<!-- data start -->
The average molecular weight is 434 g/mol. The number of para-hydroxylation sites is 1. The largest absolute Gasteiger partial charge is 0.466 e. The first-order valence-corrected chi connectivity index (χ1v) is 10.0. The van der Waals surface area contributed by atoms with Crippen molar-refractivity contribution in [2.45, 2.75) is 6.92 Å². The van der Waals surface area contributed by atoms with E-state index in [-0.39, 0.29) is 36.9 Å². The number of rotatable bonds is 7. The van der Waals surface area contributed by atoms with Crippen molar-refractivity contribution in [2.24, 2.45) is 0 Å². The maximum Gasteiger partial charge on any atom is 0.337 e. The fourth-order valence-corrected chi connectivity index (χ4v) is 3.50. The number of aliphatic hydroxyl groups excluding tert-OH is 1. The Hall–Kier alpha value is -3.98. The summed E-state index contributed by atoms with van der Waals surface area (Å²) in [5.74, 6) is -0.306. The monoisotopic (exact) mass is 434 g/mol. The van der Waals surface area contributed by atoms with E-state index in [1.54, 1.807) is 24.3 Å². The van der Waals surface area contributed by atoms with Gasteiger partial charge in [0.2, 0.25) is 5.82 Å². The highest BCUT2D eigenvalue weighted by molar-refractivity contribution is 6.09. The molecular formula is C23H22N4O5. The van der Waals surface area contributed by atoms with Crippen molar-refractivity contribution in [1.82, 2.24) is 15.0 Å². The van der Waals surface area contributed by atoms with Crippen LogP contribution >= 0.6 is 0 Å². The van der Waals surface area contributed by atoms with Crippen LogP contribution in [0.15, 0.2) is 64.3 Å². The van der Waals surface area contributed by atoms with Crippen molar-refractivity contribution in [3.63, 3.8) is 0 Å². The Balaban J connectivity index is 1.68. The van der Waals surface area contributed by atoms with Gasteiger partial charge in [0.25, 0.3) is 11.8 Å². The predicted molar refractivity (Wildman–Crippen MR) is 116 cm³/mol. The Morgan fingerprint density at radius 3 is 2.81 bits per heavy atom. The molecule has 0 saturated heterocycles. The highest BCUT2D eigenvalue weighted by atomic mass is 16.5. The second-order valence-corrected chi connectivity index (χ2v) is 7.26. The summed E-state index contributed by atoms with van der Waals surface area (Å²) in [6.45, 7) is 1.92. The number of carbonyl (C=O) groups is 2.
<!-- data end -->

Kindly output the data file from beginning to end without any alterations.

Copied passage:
The average molecular weight is 434 g/mol. The number of para-hydroxylation sites is 1. The largest absolute Gasteiger partial charge is 0.466 e. The first-order valence-corrected chi connectivity index (χ1v) is 10.0. The van der Waals surface area contributed by atoms with Crippen molar-refractivity contribution in [2.45, 2.75) is 6.92 Å². The van der Waals surface area contributed by atoms with E-state index in [-0.39, 0.29) is 36.9 Å². The number of rotatable bonds is 7. The van der Waals surface area contributed by atoms with Crippen molar-refractivity contribution in [2.24, 2.45) is 0 Å². The maximum Gasteiger partial charge on any atom is 0.337 e. The fourth-order valence-corrected chi connectivity index (χ4v) is 3.50. The number of aliphatic hydroxyl groups excluding tert-OH is 1. The Hall–Kier alpha value is -3.98. The summed E-state index contributed by atoms with van der Waals surface area (Å²) in [5.74, 6) is -0.306. The monoisotopic (exact) mass is 434 g/mol. The van der Waals surface area contributed by atoms with E-state index in [1.54, 1.807) is 24.3 Å². The van der Waals surface area contributed by atoms with Gasteiger partial charge in [0.2, 0.25) is 5.82 Å². The highest BCUT2D eigenvalue weighted by molar-refractivity contribution is 6.09. The molecular formula is C23H22N4O5. The van der Waals surface area contributed by atoms with Crippen molar-refractivity contribution in [1.82, 2.24) is 15.0 Å². The van der Waals surface area contributed by atoms with Crippen LogP contribution >= 0.6 is 0 Å². The van der Waals surface area contributed by atoms with Crippen LogP contribution in [0.15, 0.2) is 64.3 Å². The van der Waals surface area contributed by atoms with Crippen molar-refractivity contribution in [3.63, 3.8) is 0 Å². The Balaban J connectivity index is 1.68. The van der Waals surface area contributed by atoms with Gasteiger partial charge in [0.25, 0.3) is 11.8 Å². The predicted molar refractivity (Wildman–Crippen MR) is 116 cm³/mol. The Morgan fingerprint density at radius 3 is 2.81 bits per heavy atom. The molecule has 0 saturated heterocycles. The highest BCUT2D eigenvalue weighted by atomic mass is 16.5. The second-order valence-corrected chi connectivity index (χ2v) is 7.26. The summed E-state index contributed by atoms with van der Waals surface area (Å²) in [6.45, 7) is 1.92. The number of carbonyl (C=O) groups is 2.